This is potentially marvellous news for our platform, but how would we go about copying files/software from and to our desktop computers? ATM I have to backup to my Apple iMac as the Palm will not connect to the Iyonix. And how about software? Would I be stuck with using Edit and converting to Techwriter format once I had copied the file to the Iyo?

 is a RISC OS Usercables on 30/5/06 12:22PM
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I have a iPAQ HX4700 (Intel PXA270); if (and when) Jan releases his port I'd certainly give it a try on my palmtop. It's the same CPU, or possibly one of the same "family".

I think the simplest way to copy RISC OS files to and from; is to use SD or CF cards via a card reader.

Alex.

 is a RISC OS Useralex on 30/5/06 4:50PM
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alex:

If you like you may become a beta tester :-) I have not been able to test the emulator on a different device. Your iPAQ is even a bit faster (640MHz)

Files can be shared over HostFS. This is even possible while the Pocket PC is syncing with another PC. If you have wifi networking or bluetooth you can even upload files wirelessly into the hostfs directory. There is not yet networking support on the emulator so sharing directly with RiscOS is not available.

Jan Rinze.

 is a RISC OS UserJanRinze on 30/5/06 7:17PM
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In reply to JanRinze:

If it is likely to work on Palm I would like to volunteer to be a beta tester as well.

 is a RISC OS Usercables on 31/5/06 12:44PM
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cables: The current sources by Tom Walker only supports Windows, there is also a Linux version. My adaptation for Windows CE is unlikely to run on Palm since that uses a different operatingsystem. I don't have a Palm device and therefore cannot work on a version for Palm. Sorry.

Jan Rinze.

 is a RISC OS UserJanRinze on 31/5/06 3:31PM
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With ARM chips in PDA's why emulate at all? It would be so nice to have a RiscOS driven PDA and a RiscOS driven desktop....that talk to each other. Of course a spin off of such an excercise would be the necessity of having multimedia applications that we don't currently have (sorry I had to get my dig in about a huge hole in the RiscOS environment ;-) ).

I copy files between PDA and RiscOS using my PDA in USB drive mode. Unfortunately I have to use a PC as an intermediate (spit). The SD card in my PDA also plugs into my digital SLR....wonderful. So I suppose I need an SD card reader to bypass the PC. The problem is my reticence to keep investing in RiscOS hardware at the moment for a subject of computer use (RiscOS multimedia) that just has not progressed for several years! The duo core iMac is looking more attractive as the days go by.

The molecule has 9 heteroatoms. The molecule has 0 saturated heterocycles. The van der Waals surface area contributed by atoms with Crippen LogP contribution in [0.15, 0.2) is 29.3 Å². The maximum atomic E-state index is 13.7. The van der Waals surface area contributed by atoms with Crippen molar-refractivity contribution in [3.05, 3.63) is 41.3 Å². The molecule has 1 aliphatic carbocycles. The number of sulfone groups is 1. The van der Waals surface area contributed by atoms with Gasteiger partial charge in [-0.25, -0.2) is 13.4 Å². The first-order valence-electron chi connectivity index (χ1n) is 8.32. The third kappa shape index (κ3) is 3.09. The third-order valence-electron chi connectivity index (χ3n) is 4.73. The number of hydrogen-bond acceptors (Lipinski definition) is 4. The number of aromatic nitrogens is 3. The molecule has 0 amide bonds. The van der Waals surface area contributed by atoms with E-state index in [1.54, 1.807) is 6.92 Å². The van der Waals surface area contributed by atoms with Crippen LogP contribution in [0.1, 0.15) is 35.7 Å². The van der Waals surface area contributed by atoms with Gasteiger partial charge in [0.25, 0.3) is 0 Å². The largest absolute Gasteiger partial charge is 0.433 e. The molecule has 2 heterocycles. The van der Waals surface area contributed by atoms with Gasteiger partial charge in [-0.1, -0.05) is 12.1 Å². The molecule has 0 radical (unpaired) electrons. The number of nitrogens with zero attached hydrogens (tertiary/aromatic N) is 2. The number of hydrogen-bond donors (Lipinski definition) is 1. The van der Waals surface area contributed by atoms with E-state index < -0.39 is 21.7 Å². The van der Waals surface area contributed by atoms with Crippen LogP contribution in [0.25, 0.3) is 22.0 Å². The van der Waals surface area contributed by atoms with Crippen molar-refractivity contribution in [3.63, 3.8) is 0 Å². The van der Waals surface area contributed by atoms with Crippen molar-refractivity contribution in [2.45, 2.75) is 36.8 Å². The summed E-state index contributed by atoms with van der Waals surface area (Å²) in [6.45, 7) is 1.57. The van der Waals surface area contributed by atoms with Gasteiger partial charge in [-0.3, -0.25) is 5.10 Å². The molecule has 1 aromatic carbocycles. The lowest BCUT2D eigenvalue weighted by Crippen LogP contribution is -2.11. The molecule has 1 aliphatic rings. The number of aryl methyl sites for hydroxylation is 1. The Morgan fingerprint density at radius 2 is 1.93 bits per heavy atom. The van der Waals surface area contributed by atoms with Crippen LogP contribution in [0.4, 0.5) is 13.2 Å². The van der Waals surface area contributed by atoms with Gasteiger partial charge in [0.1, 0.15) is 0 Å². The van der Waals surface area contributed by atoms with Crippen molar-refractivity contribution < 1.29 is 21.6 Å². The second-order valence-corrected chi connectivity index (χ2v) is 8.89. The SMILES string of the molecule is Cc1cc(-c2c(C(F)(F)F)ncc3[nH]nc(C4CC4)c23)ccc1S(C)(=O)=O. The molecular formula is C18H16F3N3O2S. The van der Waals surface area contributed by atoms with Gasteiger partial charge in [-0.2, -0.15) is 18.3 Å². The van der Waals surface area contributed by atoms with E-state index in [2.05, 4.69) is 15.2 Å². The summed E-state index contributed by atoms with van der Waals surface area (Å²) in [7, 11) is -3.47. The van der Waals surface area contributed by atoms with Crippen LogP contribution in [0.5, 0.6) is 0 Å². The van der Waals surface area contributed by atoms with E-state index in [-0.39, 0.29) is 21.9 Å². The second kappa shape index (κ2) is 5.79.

is a RISC OS Usermripley on 1/6/06 8:42AM
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ARM on ARM emulation is never going to be a viable proposition, remember 3 MIPS is half the speed of an Archimedes A310, or if you want to experiance that today with a modern version of RISC OS, turn the cache off on a StrongARM machine, and image less than half of that. You can't get anything useful done with that level of performance.

The ideal solution of course is to have it run natively on the hardware, and of course if people can port Linux, its possible to get enough details about the hard ware to port RISC OS too - which just about could be done without official support using the available information on the HAL requirements of RISC OS 5.

However, a halfway house would be to run as much code directly on the ARM processor as possible, setting up page tables so that memory accesses outside the current active object (application, module area, or ROM) are trapped and redirected (also picking up I/O). Plus trapping SWI and other exception handlers. Unfortunately getting this level of control from the native OS is becoming more difficult as even Microsoft wise up to the dangers of poor security on Windows Mobile - under pressure from the phone companies that dont want a virus ridden mobile network. You'd probably have to put Linux on in order to do it, and by then you are going to be a bit pushed for resources on these devices.

 is a RISC OS Userdruck on 1/6/06 9:31AM
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3 mips is 3/4 the speed of an A310, you can get a good performance boost out of slow emulators by changing the wimp font to System and turning out the background texture in the windows. Add to that considerably faster filesystem access and you have a platform that will be of use for at least some limited tasks.

 is a RISC OS Userflibble on 1/6/06 12:50PM